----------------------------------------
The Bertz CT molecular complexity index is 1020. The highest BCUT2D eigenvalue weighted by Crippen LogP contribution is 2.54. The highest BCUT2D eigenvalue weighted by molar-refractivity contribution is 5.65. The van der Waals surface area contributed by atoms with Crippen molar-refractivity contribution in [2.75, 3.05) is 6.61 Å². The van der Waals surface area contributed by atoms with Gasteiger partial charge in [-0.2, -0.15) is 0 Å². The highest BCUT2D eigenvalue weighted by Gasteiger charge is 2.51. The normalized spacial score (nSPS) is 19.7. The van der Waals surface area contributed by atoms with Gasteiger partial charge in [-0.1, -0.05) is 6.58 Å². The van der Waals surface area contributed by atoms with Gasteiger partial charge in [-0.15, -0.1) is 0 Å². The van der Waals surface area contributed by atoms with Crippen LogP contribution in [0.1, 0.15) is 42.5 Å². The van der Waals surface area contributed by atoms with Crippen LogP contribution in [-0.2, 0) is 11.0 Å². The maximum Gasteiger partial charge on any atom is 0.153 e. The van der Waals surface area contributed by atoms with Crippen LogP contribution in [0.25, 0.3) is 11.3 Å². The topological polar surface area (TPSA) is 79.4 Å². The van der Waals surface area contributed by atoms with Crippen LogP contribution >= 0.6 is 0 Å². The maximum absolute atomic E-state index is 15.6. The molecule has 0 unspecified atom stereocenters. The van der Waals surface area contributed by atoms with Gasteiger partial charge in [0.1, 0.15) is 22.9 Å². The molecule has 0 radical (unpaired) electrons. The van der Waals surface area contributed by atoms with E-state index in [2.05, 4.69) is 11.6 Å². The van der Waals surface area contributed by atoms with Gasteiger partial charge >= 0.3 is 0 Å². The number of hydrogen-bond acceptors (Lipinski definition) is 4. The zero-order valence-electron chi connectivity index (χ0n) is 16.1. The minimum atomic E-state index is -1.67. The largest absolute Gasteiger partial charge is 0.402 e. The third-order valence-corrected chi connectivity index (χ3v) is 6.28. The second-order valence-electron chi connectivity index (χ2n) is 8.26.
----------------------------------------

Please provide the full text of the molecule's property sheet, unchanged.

The Bertz CT molecular complexity index is 1020. The highest BCUT2D eigenvalue weighted by Crippen LogP contribution is 2.54. The highest BCUT2D eigenvalue weighted by molar-refractivity contribution is 5.65. The van der Waals surface area contributed by atoms with Crippen molar-refractivity contribution in [2.75, 3.05) is 6.61 Å². The van der Waals surface area contributed by atoms with Gasteiger partial charge in [-0.2, -0.15) is 0 Å². The highest BCUT2D eigenvalue weighted by Gasteiger charge is 2.51. The normalized spacial score (nSPS) is 19.7. The van der Waals surface area contributed by atoms with Gasteiger partial charge in [-0.1, -0.05) is 6.58 Å². The van der Waals surface area contributed by atoms with Gasteiger partial charge in [-0.15, -0.1) is 0 Å². The van der Waals surface area contributed by atoms with Crippen LogP contribution in [0.1, 0.15) is 42.5 Å². The van der Waals surface area contributed by atoms with Crippen LogP contribution in [-0.2, 0) is 11.0 Å². The maximum Gasteiger partial charge on any atom is 0.153 e. The van der Waals surface area contributed by atoms with Crippen LogP contribution in [0.25, 0.3) is 11.3 Å². The topological polar surface area (TPSA) is 79.4 Å². The van der Waals surface area contributed by atoms with Crippen LogP contribution >= 0.6 is 0 Å². The maximum absolute atomic E-state index is 15.6. The molecule has 0 unspecified atom stereocenters. The van der Waals surface area contributed by atoms with Gasteiger partial charge in [0.1, 0.15) is 22.9 Å². The molecule has 0 radical (unpaired) electrons. The van der Waals surface area contributed by atoms with E-state index in [2.05, 4.69) is 11.6 Å². The van der Waals surface area contributed by atoms with Gasteiger partial charge >= 0.3 is 0 Å². The number of hydrogen-bond acceptors (Lipinski definition) is 4. The zero-order valence-electron chi connectivity index (χ0n) is 16.1. The minimum atomic E-state index is -1.67. The largest absolute Gasteiger partial charge is 0.402 e. The third-order valence-corrected chi connectivity index (χ3v) is 6.28. The second-order valence-electron chi connectivity index (χ2n) is 8.26.